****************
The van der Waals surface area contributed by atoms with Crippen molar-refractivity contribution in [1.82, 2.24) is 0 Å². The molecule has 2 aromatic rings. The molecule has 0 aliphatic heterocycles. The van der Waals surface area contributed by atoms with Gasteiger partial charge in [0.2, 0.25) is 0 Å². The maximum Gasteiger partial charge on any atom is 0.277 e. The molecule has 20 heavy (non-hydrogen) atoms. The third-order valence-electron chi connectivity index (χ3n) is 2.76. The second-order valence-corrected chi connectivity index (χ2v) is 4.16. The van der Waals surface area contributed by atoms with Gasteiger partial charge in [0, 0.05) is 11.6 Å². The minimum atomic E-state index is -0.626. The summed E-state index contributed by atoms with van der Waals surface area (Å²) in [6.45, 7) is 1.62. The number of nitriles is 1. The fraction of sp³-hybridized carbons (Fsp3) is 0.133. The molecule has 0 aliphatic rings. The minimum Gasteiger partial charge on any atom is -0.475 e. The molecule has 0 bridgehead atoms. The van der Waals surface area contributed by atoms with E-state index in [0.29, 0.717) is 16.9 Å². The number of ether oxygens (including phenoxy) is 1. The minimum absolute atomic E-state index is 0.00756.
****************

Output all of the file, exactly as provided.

The van der Waals surface area contributed by atoms with Crippen molar-refractivity contribution in [1.82, 2.24) is 0 Å². The molecule has 2 aromatic rings. The molecule has 0 aliphatic heterocycles. The van der Waals surface area contributed by atoms with Gasteiger partial charge in [0.2, 0.25) is 0 Å². The maximum Gasteiger partial charge on any atom is 0.277 e. The molecule has 20 heavy (non-hydrogen) atoms. The third-order valence-electron chi connectivity index (χ3n) is 2.76. The second-order valence-corrected chi connectivity index (χ2v) is 4.16. The van der Waals surface area contributed by atoms with Gasteiger partial charge in [0, 0.05) is 11.6 Å². The minimum atomic E-state index is -0.626. The summed E-state index contributed by atoms with van der Waals surface area (Å²) in [6.45, 7) is 1.62. The number of nitriles is 1. The fraction of sp³-hybridized carbons (Fsp3) is 0.133. The molecule has 0 aliphatic rings. The minimum Gasteiger partial charge on any atom is -0.475 e. The molecule has 0 bridgehead atoms. The van der Waals surface area contributed by atoms with E-state index in [0.29, 0.717) is 16.9 Å². The number of ether oxygens (including phenoxy) is 1. The minimum absolute atomic E-state index is 0.00756.